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David Clack

Illustrated Light Gallery of Fine Art Photography in Old Town Fort Collins is one of the most welcoming galleries you’ll ever visit. The setting, the broad expanse of windows, and the beautiful images so artfully displayed are irresistible. Another plus is that David Clack is often there to greet his customers and talk about his photography.

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From beautiful mountain scenes to intimate close-ups, David’s photography is visually stunning and always top quality. Why? Because David takes a hands on approach to make sure.

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I have known David for about 5 years, and although I don’t see him often, I’m always greeted with a warm welcome. When the Loveland Photographic Society needs help, he’s always willing to step up to the plate. He is always eager to share his passion for the art of his craft.

The Interview:

1. Few photographers are so bold as to open a gallery. To make that work you display other artists’ work and also print and frame your work, plus print and frame images for customers. Do you find owning a gallery confining?

I suppose to a certain extent, but I do have employees so I can take off and shoot when I want to.

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2. When you do get out to shoot, where are your favorite locations? How much time do you spend in the field in a year?

In Colorado, I would say the San Juan Mountains are a favorite along with the McClure and Kebler Pass areas. Some of my best work has been from McClure Pass. I usually go out to shoot 2-3 times a year for about 3-5 days at a time. I carefully calculate where I want to be and what time of year to be there, so that I’m very efficient with my time.

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3. Has digital had a great impact on your work?

I would say so. From the capture end, now that I’m shooting with a digital camera, I find myself shooting images that I would never have with the 4×5 because of the amount of effort it takes to set up a shot and the cost to shoot. With 4×5, it costs about $6 each time I click the shutter, plus about $70 to scan each image. Although about 95% of my work at this time was shot with 4×5.

All my prints are a giclée. Which has opened up a whole world of opportunities. In the past I would have to make an inter-neg from a transparency. The color, contrast and print sharpness were never accurate which resulted in inferior prints. Now with giclée printing I can achieve much improved results.

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4. Landscapes are your forte. What are other favorite subjects?

I recently started doing multiple exposure abstracts. It has been a lot of fun playing around with different images to create something entirely different.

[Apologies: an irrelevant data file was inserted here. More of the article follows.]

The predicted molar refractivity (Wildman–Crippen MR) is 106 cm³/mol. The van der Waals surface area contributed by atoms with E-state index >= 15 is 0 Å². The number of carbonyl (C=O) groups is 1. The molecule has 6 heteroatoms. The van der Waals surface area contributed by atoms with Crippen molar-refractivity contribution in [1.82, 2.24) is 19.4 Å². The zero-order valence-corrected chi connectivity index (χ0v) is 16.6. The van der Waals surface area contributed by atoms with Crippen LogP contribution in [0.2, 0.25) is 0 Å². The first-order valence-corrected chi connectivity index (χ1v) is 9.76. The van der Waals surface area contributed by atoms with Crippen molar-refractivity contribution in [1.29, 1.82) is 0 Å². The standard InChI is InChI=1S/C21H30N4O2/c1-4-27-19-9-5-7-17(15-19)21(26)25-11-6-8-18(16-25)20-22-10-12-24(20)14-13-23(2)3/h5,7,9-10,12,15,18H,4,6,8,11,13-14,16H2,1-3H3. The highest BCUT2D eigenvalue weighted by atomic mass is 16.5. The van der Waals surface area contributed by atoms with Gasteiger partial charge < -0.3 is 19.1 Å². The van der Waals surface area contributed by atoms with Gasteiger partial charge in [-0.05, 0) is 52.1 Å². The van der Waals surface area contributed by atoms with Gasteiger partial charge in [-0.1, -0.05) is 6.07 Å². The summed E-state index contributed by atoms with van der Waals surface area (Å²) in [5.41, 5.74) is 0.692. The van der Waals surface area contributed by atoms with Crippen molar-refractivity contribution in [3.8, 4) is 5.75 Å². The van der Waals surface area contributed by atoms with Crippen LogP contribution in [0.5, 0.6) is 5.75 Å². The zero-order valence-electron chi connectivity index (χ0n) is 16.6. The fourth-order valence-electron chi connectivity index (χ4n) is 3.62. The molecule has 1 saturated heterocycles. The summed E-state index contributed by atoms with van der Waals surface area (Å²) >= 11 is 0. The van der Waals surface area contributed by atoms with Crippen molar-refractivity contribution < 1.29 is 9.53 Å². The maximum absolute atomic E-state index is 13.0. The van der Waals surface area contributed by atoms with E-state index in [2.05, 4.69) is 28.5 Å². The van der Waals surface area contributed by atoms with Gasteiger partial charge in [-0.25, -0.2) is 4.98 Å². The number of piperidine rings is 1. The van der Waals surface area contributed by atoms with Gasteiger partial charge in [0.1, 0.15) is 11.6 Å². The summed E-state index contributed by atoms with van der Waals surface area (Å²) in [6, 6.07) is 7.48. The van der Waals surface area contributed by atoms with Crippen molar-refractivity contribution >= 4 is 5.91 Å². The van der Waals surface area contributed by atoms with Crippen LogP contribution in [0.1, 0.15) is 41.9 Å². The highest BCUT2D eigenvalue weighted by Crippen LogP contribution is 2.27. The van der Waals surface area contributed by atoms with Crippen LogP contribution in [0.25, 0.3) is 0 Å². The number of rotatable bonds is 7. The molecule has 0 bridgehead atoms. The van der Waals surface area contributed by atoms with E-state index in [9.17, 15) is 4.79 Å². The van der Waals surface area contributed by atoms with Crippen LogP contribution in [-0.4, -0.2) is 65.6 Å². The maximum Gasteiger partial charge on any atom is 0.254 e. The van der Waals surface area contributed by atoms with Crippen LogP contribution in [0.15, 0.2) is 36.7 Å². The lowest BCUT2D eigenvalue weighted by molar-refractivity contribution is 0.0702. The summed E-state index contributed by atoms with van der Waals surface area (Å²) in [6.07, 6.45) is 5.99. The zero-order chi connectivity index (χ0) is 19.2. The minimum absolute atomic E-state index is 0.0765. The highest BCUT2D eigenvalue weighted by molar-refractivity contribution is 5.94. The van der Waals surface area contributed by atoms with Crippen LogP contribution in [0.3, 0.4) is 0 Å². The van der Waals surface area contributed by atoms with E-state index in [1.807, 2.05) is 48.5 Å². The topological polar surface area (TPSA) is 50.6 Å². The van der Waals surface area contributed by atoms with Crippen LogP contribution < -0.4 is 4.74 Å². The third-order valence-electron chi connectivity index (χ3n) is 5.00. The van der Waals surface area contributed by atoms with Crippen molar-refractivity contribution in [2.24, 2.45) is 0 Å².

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5. How do you go about trying to guess what will sell so you don’t print images that don’t sell?

After being in the business for 30 years and owning a gallery where I have direct contact with the customer, I have a good grasp on the subjects that sell the best. I print on demand so I don’t have to print a lot of a new image until I know it will be successful.

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6. How has online marketing impacted your sales?

I have definitely increased my sales through online marketing. Both through the websites and through my email contact list, but by far the majority of sales come from the gallery and my wholesale accounts.

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7. Do you ever do workshops?

I’ve had a lot of requests to do workshops, someday I would like to, but at this time I’m just too busy to even think about doing workshops. What little I’ve done through my church has been very enjoyable. Watching young photographers grow in their craft and seeing their eyes light up is very rewarding.

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8. What advice do you give to other artists trying to promote their work?

First, believe in what you are doing and don’t give up. Keep pounding on doors. Many of the galleries I sell my work in, took several years before they accepted my work. Also, be professional. Act like you know what you are doing. When someone approaches me and says they just starting in photography and want to show me some work, a red flag goes up, and then they pull out an envelope with 4×6 prints and don’t know how much they want to sell their work for or what size prints they offer, I tend to not be interested in representing them. Put together a good portfolio or website with a good representation of your work. Don’t show every image you ever took. It is better to show a handful of quality images than a large selection of mediocre work. Of course I’m giving you a gallery’s perspective. There are many other ways to promote your photography.

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